Unsound Tenure and Promotion Practices

Student and colleague resistance to BIPOC women’s classroom authority, pedagogy and content is not without consequence. It can significantly impact tenure and promotion reviews through practices that are common but not methodologically sound. Let’s focus on two of those practices: the incorrect use of student evaluations and flawed teaching observation processes.

Colleges and universities often contribute to the demise of BIPOC faculty retention by using student evaluations in incredibly incorrect ways in reviews. For starters, many misuse the student evaluation data by using the mean score, focusing on outlier comments and comparing faculty to one another. Additionally, many improperly use the student evaluations as the primary or only measurement of teaching quality. Those practices don’t adhere to the general guidance about interpreting such data and evaluating teaching, and they result in inaccurate conclusions about teaching quality in reviews.

Arriving at unfounded conclusions about teaching quality is problematic for “normal” contexts. Yet it is even more problematic when reviewing the teaching of BIPOC women. Instead of presenting a sound view of teaching quality, these practices amplify the raced and gendered biases frequently found in student evaluations. And then colleagues, chairs and deans turn around and use these inaccurate and unsupported claims of poor teaching quality to deny the tenure and promotion of BIPOC women.

The flawed teaching observations of many colleges and universities also have a direct impact on tenure and promotion decisions. Does the following sound familiar? A faculty member is “informed” that “someone” will be observing their teaching, and it happens with no/minimal discussion about the nature or focus of the observation. None of these features aligns with appropriate teaching observation practices.

Here’s why it matters. A Black woman faculty member recounted to me the damage that was done to her tenure review because of a teaching observation. In her colleague’s written observation report, he accused her of teaching controversial content, going so far as to say that he (a white male) would feel unwelcome as a student in her classroom. What was she teaching? Her scholarly expertise on structural racism. Let’s be clear: the observer did not report witnessing actual student discomfort. In fact, the Black woman faculty member won a teaching award shortly afterward for which she was nominated and voted to win by the students. Instead, the colleague wrote negatively about her teaching in her tenure review because he equated his offense about the course content with an assessment of its quality. Over and over again I have heard eerily similar versions of this experience from other BIPOC faculty.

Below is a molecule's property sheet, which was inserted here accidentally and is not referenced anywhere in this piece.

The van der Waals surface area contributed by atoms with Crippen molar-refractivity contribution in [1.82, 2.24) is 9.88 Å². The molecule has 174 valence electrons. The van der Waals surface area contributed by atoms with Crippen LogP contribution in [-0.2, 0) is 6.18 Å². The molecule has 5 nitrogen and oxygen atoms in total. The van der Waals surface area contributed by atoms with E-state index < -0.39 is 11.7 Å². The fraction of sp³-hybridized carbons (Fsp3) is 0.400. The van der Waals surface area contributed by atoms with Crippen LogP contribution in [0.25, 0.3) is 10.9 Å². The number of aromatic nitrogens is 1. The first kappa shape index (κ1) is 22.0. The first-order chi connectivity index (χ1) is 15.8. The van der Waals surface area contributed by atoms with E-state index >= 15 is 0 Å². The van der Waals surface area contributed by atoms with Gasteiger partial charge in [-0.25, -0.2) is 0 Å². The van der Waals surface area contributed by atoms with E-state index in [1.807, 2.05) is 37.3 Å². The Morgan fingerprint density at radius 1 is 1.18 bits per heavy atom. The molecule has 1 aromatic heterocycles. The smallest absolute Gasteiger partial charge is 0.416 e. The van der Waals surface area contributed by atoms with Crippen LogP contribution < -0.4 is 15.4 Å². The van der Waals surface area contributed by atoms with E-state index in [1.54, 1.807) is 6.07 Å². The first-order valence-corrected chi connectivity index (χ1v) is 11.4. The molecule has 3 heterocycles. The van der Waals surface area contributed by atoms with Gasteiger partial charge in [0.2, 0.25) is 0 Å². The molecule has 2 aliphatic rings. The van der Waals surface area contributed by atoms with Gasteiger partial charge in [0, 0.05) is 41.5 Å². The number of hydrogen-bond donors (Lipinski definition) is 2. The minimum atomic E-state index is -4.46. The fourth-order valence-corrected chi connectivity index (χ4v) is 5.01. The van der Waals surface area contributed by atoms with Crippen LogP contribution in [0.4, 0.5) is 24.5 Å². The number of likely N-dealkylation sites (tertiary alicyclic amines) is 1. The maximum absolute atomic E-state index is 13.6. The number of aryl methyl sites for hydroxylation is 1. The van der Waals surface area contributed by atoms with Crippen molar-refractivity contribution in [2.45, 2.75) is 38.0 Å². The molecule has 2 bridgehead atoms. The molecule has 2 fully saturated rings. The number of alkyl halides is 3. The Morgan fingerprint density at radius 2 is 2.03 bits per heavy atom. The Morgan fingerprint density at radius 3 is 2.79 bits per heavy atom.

That is why it is highly recommended that teaching observations should be collaborative with at least a mutual agreement about the observer, observation goals and methods. Without that collaboration, the resulting report may reflect -- as in the above common illustration -- little more than the observer’s raced and gendered teaching preferences instead of an assessment of teaching quality. Noncollaborative teaching observation practices reproduce and codify race and gender inequality into the formal review process when these problematic observation reports are used as evidence of bad teaching to deny tenure to BIPOC women.


Amid renewed conversations about supporting BIPOC faculty members, few colleges and universities seem to be talking about teaching. In fact, given many people’s myopic view of obstacles for diverse faculty, a lot of people tune out at the mere mention of teaching, assuming it has no relevance to tenure at all. That is a grave mistake, as the voices of BIPOC women themselves are saying/yelling/screaming that teaching is getting in the way of their retention. When institutions ignore those voices by continuing to overlook the obstacles I’ve described in this article, they continue to penalize BIPOC women for their transformative teaching. And they continue to systematically derail their tenure through teaching.